Midwest state budgets take shape with eye to pandemic recovery

Midwest budgets are taking shape as revenue stress from the COVID-19 pandemic eases, even before potential federal relief is counted.

Minnesota Gov. Tim Walz sent his two-year spending plan to lawmakers in January, Wisconsin Gov. Tony Evers is presenting his two-year budget in a speech Tuesday evening, and Illinois Gov. J.B. Pritzker unveils his fiscal 2022 spending plan Wednesday. The Indiana, Michigan and Ohio governors laid out their budget plans over the last month.

So far, most Midwest governors are laying out plans that don’t incorporate new federal relief proposed by the Biden Administration in its $1.9 trillion American Rescue Plan that would direct $350 billion in direct aid to state and local governments. Unlike the CARES Act relief Congress passed in March, the new funding would compensate for lost tax revenue.

Under allocation provisions unveiled late last week by the House Committee on Oversight and Reform, Illinois would receive $7.5 billion with another $5.7 billion going to local governments. Indiana would receive $3.1 billion with another $2.8 billion going to local governments.

Michigan would see $5.7 billion with another $4.4 billion going to local governments. Minnesota would receive $2.6 billion with another $2.1 billion going to local governments; Ohio would receive $5.7 billion with another $5.4 billion going to local governments; and Wisconsin would see $3.2 billion with another $2.5 billion going to local governments.

“We know it could mean a significant amount of additional funding for Michigan, so we would need to work quickly to analyze the package and determine how to implement for Michigan,” said budget office spokesman Kurt Weiss.

All have revised their revenue estimates upward in recent months but worries over an economic recovery and potential setbacks still loom large.

“On the downside, the risks to the forecast are more numerous. Just as in the optimistic scenario, the main downside risks are centered on vaccine deployment, the number of COVID19 cases and hospitalizations, and containment measures,” Kimberly Murnieks, director of Ohio’s Office of Budget and Management, told lawmakers.

Michigan
Michigan Gov. Gretchen Whitmer is proposing a $67.1 billion budget for the fiscal year that begins Oct. 1 including a $11.4 billion general fund and $14.7 billion school aid fund. It’s up about 7% from the current fiscal year.

The budget is separate from a $5.6 billion supplemental spending plan Whitmer sent to lawmakers Jan. 20 but she portrays the two as linked through the support each provides to aid in a pandemic recovery.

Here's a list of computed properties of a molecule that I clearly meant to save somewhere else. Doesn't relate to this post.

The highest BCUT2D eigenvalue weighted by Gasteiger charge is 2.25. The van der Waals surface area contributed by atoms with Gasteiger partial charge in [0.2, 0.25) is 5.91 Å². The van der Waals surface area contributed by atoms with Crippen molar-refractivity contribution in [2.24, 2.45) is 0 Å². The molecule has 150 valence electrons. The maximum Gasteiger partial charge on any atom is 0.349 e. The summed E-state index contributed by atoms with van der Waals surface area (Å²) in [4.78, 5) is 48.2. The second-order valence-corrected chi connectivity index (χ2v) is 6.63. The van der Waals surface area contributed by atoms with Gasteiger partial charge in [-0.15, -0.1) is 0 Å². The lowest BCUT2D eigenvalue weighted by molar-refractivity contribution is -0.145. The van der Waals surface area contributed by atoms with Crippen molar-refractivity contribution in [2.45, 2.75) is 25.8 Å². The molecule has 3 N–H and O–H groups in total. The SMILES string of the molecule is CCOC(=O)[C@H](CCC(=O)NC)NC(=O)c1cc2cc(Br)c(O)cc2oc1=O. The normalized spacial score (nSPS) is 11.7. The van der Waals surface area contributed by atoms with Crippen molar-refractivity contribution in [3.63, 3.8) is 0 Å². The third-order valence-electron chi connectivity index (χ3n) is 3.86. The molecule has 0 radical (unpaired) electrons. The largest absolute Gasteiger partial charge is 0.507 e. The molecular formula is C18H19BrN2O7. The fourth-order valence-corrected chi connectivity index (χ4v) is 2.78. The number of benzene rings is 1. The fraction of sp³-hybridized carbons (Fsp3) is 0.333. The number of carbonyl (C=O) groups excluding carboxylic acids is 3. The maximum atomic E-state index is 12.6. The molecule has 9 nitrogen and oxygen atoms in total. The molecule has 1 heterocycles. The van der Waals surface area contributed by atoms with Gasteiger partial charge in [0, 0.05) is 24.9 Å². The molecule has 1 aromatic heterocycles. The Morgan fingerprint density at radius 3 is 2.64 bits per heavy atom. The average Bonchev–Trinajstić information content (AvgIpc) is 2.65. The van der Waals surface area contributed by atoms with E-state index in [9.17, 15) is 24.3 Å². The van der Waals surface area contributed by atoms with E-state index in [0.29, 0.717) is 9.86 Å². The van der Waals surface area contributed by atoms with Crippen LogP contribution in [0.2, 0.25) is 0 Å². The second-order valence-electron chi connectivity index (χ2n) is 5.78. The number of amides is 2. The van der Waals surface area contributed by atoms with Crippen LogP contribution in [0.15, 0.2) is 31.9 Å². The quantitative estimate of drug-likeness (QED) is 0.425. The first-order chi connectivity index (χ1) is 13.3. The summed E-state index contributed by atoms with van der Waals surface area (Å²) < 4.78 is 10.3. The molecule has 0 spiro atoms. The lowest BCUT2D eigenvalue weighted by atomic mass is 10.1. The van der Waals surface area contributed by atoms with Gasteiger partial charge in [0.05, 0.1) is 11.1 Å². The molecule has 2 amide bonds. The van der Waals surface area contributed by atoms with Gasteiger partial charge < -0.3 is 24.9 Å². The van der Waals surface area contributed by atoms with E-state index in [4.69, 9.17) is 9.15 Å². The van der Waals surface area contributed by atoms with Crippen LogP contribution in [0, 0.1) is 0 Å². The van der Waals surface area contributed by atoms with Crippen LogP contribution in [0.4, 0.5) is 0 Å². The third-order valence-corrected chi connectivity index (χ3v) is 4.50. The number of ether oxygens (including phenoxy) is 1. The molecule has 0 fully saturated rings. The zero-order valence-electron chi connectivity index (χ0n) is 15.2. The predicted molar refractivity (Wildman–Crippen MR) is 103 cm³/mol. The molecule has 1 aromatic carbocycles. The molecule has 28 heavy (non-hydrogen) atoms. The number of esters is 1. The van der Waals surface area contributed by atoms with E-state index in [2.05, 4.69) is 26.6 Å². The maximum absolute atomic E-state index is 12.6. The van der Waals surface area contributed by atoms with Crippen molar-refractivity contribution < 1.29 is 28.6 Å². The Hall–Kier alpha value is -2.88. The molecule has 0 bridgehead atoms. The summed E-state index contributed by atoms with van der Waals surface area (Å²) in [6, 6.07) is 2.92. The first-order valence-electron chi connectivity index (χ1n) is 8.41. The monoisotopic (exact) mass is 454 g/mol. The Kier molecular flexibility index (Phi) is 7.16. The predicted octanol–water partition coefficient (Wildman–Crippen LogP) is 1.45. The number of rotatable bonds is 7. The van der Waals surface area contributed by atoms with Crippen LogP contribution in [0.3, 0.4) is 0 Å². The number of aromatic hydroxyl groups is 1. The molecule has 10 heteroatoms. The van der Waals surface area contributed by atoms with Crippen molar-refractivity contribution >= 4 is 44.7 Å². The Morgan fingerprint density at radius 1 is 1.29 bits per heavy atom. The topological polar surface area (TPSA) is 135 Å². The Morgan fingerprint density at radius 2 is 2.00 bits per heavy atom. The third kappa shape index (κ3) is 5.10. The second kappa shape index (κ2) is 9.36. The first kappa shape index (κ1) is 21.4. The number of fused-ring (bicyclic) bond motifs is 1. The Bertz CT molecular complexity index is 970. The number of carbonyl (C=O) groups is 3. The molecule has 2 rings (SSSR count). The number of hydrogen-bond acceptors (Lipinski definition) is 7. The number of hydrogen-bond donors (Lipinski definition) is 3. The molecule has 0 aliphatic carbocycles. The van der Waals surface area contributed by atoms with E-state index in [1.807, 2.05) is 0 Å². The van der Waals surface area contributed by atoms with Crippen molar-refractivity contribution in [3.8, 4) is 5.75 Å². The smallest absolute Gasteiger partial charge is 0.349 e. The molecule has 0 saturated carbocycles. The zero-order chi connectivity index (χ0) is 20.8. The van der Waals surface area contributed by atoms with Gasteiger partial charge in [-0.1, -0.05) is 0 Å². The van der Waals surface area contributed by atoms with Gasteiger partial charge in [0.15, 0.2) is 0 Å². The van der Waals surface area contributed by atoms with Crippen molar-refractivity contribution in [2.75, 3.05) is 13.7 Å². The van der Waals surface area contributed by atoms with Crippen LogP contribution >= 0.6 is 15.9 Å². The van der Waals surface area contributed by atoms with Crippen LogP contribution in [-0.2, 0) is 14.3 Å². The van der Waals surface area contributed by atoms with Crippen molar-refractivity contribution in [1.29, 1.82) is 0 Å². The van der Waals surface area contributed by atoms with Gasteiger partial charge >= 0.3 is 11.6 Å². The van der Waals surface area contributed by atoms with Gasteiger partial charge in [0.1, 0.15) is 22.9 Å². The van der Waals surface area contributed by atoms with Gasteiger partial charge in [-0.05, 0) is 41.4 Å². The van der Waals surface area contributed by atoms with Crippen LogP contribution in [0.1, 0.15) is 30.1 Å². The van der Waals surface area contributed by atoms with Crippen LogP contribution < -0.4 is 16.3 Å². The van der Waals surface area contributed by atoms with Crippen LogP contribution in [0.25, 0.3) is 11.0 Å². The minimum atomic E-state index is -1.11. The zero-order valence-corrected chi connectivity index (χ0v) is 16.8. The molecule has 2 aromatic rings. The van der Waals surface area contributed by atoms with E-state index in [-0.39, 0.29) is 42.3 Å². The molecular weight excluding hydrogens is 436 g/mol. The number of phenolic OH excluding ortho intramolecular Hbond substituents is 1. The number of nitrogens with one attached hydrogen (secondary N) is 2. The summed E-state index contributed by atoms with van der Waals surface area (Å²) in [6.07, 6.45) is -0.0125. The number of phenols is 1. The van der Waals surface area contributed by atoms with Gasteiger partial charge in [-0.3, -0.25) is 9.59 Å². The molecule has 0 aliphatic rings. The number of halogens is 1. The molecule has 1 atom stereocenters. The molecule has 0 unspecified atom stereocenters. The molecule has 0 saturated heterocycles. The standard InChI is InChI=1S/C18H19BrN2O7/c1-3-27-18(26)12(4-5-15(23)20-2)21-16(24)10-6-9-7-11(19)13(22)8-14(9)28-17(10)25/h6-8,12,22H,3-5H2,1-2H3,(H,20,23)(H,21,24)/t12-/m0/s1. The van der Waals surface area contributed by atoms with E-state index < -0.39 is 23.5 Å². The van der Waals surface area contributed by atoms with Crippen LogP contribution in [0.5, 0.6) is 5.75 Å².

“The budget plan I released today along with the MI COVID Recovery plan I announced last month makes the investments we need to jumpstart our economy,” Whitmer said.

The budget proposal would raise K-12 funding by $203 million. It provides several one-time infusions of funding with $250 million earmarked to implement research-based best practices to support student academic recovery, $200 million to provide stability for schools that have lost enrollment for fiscal 2022 and $120 million for summer school.

Universities and community colleges would see a one-time 2% increase with $30.5 million going to universities and $6.5 million to community colleges as well as one-time funding of $57.3 million for universities and $12.7 million for community colleges.

The budget would put $300 million in spending toward bridge repairs and $290 million to clean water grants. It would provide $70 million to help stabilize local municipalities that rely heavily on income taxes hit by the pandemic and provide $370 million for childcare expansion.

The budget would make a $175 million deposit into the state’s budget stabilization fund to replenish half of what was withdrawn to help cover the fiscal 2020 revenue gap due to the pandemic’s tax hits and pays off $80 million in Michigan II Fund debt.

“This budget recommendation places an emphasis on maintaining that fiscal responsibility by using one-time funding for one-time purposes and planning for our future,” state Budget Director David Massaron said in a presentation.

Republicans who control the legislative and have butted heads with the Democratic governor on some policy and fiscal measures including closures to slow the spread the spread of the pandemic have yet to take up Whitmer’s $5.6 billion proposal and some raised concerned over the level of new budget spending.

“I am very concerned about the significant growth in spending and how we will pay for it in the long term when we run out of the one-time federal funding,” Sen. Jim Stamas, R-Midland, who serves as Senate Appropriations Chair, said in a statement.